Openness and industrial response in a Wal-Mart world : a case study of Mexican soaps, detergents, and surfactant producers
AbstractThis paper uses a case study approach to explore the effects of NAFTA and GATT membership on innovation and trade in the Mexican soaps, detergents, and surfactants (SDS) industry. Several basic findings emerge. First, the most fundamental effect of the NAFTA and the GATT on the SDS industry was to help induce Wal-Mart to enter Mexico. Once there, Walmex fundamentally changed the retail sector, forcing SDS firms to cut their profit margins and innovate. Those unable to respond to this new environment tended to lose market share and, in some cases, disappear altogether. Second, partly in response to Walmex, many Mexican producers logged impressive efficiency gains during the previous decade. These gains came both from labor-shedding and from innovation, which in turn was fueled by innovative input suppliers and by multinationals bringing new products and processes from their headquarters to Mexico. Finally, although Mexican detergent exports captured an increasing share of the U.S. detergent market over the past decade, Mexican sales in the U.S. were inhibited by a combination of excessive shipping delays at the border and artificially high input prices (due to Mexican protection of domestic caustic soda suppliers). They were also held back by the major re-tooling costs that Mexican producers would have had to incur to establish brand recognition among non-Latin consumers and to comply with zero phosphate laws in many regions of the U.S.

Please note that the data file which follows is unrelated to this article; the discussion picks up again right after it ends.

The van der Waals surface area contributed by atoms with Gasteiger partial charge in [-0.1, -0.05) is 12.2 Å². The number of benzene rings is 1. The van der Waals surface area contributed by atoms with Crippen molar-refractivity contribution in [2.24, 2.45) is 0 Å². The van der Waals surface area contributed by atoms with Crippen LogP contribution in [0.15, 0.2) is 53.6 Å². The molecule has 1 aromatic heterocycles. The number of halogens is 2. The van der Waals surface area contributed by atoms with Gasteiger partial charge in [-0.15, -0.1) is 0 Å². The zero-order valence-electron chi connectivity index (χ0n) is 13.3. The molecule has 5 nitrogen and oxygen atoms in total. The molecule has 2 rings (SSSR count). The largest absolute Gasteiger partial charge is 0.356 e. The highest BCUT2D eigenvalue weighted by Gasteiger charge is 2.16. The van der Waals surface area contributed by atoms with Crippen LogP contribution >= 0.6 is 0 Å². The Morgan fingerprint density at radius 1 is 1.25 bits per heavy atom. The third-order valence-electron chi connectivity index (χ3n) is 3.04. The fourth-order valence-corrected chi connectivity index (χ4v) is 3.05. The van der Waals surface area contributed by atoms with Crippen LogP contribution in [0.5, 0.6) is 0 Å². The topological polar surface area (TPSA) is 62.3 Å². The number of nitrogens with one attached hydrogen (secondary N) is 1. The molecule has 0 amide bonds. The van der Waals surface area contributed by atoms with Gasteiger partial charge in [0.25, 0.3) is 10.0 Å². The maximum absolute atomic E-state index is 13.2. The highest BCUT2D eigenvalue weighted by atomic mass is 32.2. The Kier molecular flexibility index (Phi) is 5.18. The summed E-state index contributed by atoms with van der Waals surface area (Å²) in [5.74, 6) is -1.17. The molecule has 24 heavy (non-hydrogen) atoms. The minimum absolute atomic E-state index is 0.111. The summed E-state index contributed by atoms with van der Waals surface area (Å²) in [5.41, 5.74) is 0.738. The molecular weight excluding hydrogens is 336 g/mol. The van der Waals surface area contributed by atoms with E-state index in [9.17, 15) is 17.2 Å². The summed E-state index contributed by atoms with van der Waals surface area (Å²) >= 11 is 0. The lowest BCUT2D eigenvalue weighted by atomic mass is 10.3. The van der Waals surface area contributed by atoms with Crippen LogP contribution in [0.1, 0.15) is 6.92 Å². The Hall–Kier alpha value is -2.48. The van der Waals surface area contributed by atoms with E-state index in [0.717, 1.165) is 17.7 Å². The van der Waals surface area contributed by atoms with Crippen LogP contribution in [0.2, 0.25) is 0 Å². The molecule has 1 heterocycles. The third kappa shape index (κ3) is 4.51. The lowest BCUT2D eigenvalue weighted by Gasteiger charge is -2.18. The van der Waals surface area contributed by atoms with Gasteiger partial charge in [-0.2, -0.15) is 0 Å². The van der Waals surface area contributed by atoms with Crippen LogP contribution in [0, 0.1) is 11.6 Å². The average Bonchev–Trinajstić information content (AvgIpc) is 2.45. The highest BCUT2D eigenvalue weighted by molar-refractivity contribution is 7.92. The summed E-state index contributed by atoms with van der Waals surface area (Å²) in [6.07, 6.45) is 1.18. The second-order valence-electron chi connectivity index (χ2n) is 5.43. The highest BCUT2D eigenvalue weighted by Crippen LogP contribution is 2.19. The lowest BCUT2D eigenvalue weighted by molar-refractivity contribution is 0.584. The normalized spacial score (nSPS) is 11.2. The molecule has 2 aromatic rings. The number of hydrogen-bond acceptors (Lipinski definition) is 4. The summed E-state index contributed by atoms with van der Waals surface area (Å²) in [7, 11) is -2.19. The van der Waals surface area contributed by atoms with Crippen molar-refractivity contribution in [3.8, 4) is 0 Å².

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Bibliographic InfoPaper provided by The World Bank in its series Policy Research Working Paper Series with number 3999.
Date of creation: 01 Aug 2006
Date of revision:
Markets and Market Access; Transport Economics Policy&Planning; Access to Markets; Economic Theory&Research; Water and Industry;
Other versions of this item:
- Beata Javorcik & Wolfgang Keller & James Tybout, 2008. "Openness and Industrial Response in a Wal-Mart World: A Case Study of Mexican Soaps, Detergents and Surfactant Producers," The World Economy, Wiley Blackwell, vol. 31(12), pages 1558-1580, December.
- Keller, Wolfgang & Smarzynska Javorcik, Beata & Tybout, James R, 2006. "Openness and Industrial Response in a Wal-Mart World: A Case Study of Mexican Soaps, Detergents and Surfactant Producers," CEPR Discussion Papers 5823, C.E.P.R. Discussion Papers.
- Beata Smarzynska Javorcik & Wolfgang Keller & James R. Tybout, 2006. "Openness and Industrial Responses in a Wal-Mart World: A Case Study of Mexican Soaps, Detergents and Surfactant Producers," NBER Working Papers 12457, National Bureau of Economic Research, Inc.
- F1 - International Economics - - Trade
- F2 - International Economics - - International Factor Movements and International Business
- L1 - Industrial Organization - - Market Structure, Firm Strategy, and Market Performance
- L6 - Industrial Organization - - Industry Studies: Manufacturing
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- Alfredo Cuevas & Miguel Messmacher & Alejandro Werner, 2005. "Foreign Direct Investment in Mexico since the Approval of," World Bank Economic Review, World Bank Group, vol. 19(3), pages 473-488.
- Sanghamitra Das & Mark J. Roberts & James R. Tybout, 2001.
"Market Entry Costs, Producer Heterogeneity, and Export Dynamics,"
NBER Working Papers
8629, National Bureau of Economic Research, Inc.
- Sanghamitra Das & Mark J. Roberts & James R. Tybout, 2007. "Market Entry Costs, Producer Heterogeneity, and Export Dynamics," Econometrica, Econometric Society, vol. 75(3), pages 837-873, 05.
- Sanghamitra Das & Mark J. Roberts & James R. Tybout, 2001. "Market entry costs, producer heterogeneity and export dynamics," Indian Statistical Institute, Planning Unit, New Delhi Discussion Papers 03-10, Indian Statistical Institute, New Delhi, India.
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